Abbe Diaz Tells Us Everything

We asked Abbe Diaz, service industry veteran and author of the infamous blawg/forum PX This, how the former media elite can get jobs working in her world.

ASSME: What advice would you give former journalists and magazine people who are hoping for a new career in restaurants?

Abbe: WORK IT.

Like for example, I know this one prominent restaurateur who was so impressed by this guy’s resum? (former Conde Nast assistant something or other type), he hired him as a “host” to greet patrons at the door (he told me it was refreshing to have somebody “intelligent” for a change).

The resta’teur fell madly in love with him (platonically I mean) and the Host quickly moved into the Executive Managerial Assistant position for the entire company (within months).

Also, rest’eurs are businesspeople and have to slash jobs too. And publicists are expensive. If you were really smart and not a total jerk, you could probably slick your way into an “in-house PR” position in no time.

Or whatever. Just do it for the cash (server, bartender, etc). It’s not brain surgery. All you really have to do is BE NICE.

ASSME: Okay, so def. don’t go into the restaurant biz with your snotty media ‘I’ve rubbed elbows with Frank Bruni, give me a job’ attitude. Having worked both sides of the field, would you say there is a huge difference in the backstabbing that goes on in the blogging world, and the service scene?

Abbe: Yes and no, I think. There seem to be big, famous creeps in both fields, and the clique-ish stuff is very much the same. And they seem to cross over a lot, too. Like– the hotspots need the media and the media needs the hotspots…

On the other hand, I feel like since the restaurant world is a lot more “blue collar,” there’s maybe a different, significant type of pervasive respect that exists within the F&B. The real true “cream” of the F&B are the ones that have always been unafraid to get their hands dirty.

It seems to me the “cream” of the media are those that have never dirtied a pinkie their entire lives. Or at least, the fluffy media I’m most familiar with (I’m embarrassed to admit the war and crimes stuff scares me to death).

[And please don’t point out the dangling conjunction or whatever. Oh see, there’s another difference – that kind of thing could never be a “weapon” in F&B. Hahaa.]

ASSME: [ I don’t even know the difference between a conjecture/conjunction is.]

So, faux-pas or not faux-pas for former media folks new to the industry: Copy-editing the menu in big red marker.

Abbe: Hahahahaa. Depends on the menu. If it’s cheap Xerox copy, go for it. If it’s leather-bound hand-printed goldleaf, maybe not so much.

And only take it directly to the owner if you really hate the GM.

ASSME😕 If you happen to be waiting on David Remnick, is it okay to say hi and offer up a quick tot pitch? I mean, this isn’t L.A….

Abbe: Only if you think David Remnick would enjoy the ego-stroking. This is why famous fancypants go to “hot” restaurants to begin with, no?

But be quick (and charming and funny!) about it. His pasta is getting cold in the window, and that would totally piss him off more, probably. Also, don’t get upset if he doesn’t respond enthusiastically. You made him look baller in front of his peeps; he loves it, even if he acts otherwise.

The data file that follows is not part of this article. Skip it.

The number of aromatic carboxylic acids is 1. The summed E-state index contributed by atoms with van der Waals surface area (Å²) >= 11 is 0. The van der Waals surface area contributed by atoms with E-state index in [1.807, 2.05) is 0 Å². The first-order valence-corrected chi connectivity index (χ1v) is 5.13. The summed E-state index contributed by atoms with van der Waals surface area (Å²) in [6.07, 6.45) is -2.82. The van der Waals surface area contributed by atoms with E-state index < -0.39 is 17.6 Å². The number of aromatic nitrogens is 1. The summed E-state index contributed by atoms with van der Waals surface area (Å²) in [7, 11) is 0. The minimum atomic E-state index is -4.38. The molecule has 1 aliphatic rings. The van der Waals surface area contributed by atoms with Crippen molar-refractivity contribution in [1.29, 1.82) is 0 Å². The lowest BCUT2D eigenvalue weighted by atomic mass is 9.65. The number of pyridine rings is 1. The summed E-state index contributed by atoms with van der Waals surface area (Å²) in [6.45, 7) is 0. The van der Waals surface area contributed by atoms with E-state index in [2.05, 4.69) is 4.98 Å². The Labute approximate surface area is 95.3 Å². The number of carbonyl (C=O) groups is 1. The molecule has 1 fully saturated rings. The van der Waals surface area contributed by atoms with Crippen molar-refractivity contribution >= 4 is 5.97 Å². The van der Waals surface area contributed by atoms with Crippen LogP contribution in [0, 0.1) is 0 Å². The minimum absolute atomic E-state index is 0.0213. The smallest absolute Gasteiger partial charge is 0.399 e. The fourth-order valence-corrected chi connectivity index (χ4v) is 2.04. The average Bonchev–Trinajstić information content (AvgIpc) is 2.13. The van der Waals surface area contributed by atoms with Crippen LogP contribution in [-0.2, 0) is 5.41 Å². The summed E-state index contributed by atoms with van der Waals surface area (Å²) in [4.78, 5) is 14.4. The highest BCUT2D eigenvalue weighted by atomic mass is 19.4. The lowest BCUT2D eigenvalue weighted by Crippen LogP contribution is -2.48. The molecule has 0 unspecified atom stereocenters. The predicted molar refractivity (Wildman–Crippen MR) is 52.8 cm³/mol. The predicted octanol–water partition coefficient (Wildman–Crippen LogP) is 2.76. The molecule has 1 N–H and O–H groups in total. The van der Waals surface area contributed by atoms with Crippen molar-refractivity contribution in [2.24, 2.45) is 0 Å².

And the only reason you need worry about getting fired over such a thing is if you already really sucked as a waiter anyway.

ASSME: Is there a pecking order at high-end places like Waverly or ____ ? Like, would the coat-check girl have to trip the barback in order to get her job, ala Showgirls?

Abbe: Does having to sleep with the owner count? Ha haah I’m KIDDING. (Sort of.)

The only “pecking order” exists within their own groups. I mean– the coatgirl wouldn’t affect the busboy but the more experienced busboy will totally mess with the newjack. And the status of said experience really counts too. Like, if you’ve worked every hotspot that’s opened in the last 5 years, then you get to tromp all over the 10 year veteran from T.G.I.F.

ASSME: Speaking of: How much (on average) do coat-check girls make a night in relation to say, a hostess?

Abbe: – A hostess works hourly, about $10 to $16 per hour. (Plus tips, if it’s the type of place where palms get greased for a bump on the waiting list.)

– Even though it’s illegal [in F&B ?! G E T O U T — I know], a lot of places still hire girls that offer to work for just tips and no salary. And these girls usually won’t offer their services unless they’ve seen the crowds with their own eyes (and reasonably anticipate $1 per item for approximately 300 to 500 coats a night). Otherwise, they get paid hourly too, but are discouraged from accepting tips from customers.

These days, in a lot of places the hostess IS the coatgirl. Then obviously she gets her salary and the coat tips too.

ASSME: If you’ve never had any experience bartending except to mix your snarky cocktails for your blog, what’s the best way to get a gig? Take a class?

ABBE: I get asked this question all the time. And although I have nothing against the educational system, my opinion is an emphatic: NO. I have been in management several times in several different venues, and I have never knowingly hired a Bartenders’ School graduate, nor do I know of anyone currently in management who would, based merely on attendance. But perhaps T.G.I.F has a different policy, I have no idea.

The best way to get a good gig is to find someone with the job you want and have that person advise you on how he/she got it. And what can I say? Offer to pay for the advice if you must (sometimes it only costs dinner!). I would explain more, but then that would be an insult to the people who’ve already paid for the information.

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